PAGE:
Dement and Vaughan studied the effects of prolonged wakefulness, and observed that healthy volunteers who were sleep deprived would become confused, ill-tempered, and extremely sleepy; however, they never became either psychotic or hyperactively delirious . The longest observed case of sleep deprivation involved an 18 year old who stayed awake for 264 hours. At times during his long-term sleep deprivation, he would become angry that he was not being allowed to fall asleep. He was not, however, reported to experience symptomatology consistent with hyperactive delirium or hallucinations .
Sleep loss, as with delirium, has been shown to result in demonstrable neurocognitive dysfunction. Sleep deprivation leads to decrements in psychomotor vigilance (the ability to sustain attention and respond in an appropriate amount of time), working memory, and response inhibition (subjects respond when no stimulus is present or respond to the wrong stimulus) . Problems with verbal fluency, creative thinking, nonverbal planning, and temporal memory, as may be observed in delirium, may also develop as a result of sleep deprivation . Even one night of total sleep deprivation reduces the alertness of healthy volunteers and their performance on serial addition/subtraction tasks .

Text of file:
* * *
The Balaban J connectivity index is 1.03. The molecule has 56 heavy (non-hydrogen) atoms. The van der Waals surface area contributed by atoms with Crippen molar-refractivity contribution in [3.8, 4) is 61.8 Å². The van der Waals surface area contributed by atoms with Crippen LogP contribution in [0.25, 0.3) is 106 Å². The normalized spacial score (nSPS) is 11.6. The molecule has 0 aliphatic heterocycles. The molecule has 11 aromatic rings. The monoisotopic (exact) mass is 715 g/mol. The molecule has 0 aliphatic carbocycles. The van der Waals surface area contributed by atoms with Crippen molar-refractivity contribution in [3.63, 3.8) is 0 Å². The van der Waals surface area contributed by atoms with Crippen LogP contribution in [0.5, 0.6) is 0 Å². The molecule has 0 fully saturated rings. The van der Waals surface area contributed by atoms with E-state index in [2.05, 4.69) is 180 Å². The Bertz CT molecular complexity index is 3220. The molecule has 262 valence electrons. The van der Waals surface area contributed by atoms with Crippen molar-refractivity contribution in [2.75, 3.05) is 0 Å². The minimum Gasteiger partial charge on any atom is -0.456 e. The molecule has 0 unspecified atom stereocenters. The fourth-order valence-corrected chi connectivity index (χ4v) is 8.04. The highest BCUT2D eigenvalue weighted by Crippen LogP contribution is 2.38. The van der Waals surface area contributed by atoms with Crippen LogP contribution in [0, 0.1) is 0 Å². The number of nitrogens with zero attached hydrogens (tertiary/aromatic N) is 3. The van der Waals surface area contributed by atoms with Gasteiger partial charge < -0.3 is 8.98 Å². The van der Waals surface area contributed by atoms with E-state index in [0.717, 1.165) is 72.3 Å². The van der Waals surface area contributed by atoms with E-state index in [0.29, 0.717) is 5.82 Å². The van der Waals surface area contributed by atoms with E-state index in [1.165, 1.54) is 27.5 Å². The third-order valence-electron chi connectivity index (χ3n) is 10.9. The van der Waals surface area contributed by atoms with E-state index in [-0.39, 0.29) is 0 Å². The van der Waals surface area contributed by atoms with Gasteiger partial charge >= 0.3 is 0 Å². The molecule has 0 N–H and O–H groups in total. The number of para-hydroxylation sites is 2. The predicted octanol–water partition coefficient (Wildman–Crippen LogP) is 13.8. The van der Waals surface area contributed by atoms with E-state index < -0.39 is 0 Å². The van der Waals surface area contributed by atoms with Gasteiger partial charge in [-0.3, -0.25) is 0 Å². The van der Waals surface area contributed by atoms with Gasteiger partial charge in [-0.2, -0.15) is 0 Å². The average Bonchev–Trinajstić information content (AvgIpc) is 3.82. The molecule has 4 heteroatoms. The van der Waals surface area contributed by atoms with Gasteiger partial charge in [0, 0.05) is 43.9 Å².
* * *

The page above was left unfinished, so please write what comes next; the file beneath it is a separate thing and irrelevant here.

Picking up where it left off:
The persistence of these adverse changes in cognitive performance is often underestimated. Mood disturbance and subjective sleepiness return to baseline quickly once recovery sleep begins; however, some performance tasks are slower to recover . Healthy volunteers sleep deprived for up to 48 hours, for example, have a continued abnormality in psychomotor vigilance even after 5 nights of recovery sleep . A similar delay in psychomotor recovery occurs with delirium. Patients who were delirious in the hospital are observed to recover to their baseline mental status prior to discharge and may even return to work, but with demonstrable impairments in task performance and thought processing when tested months later .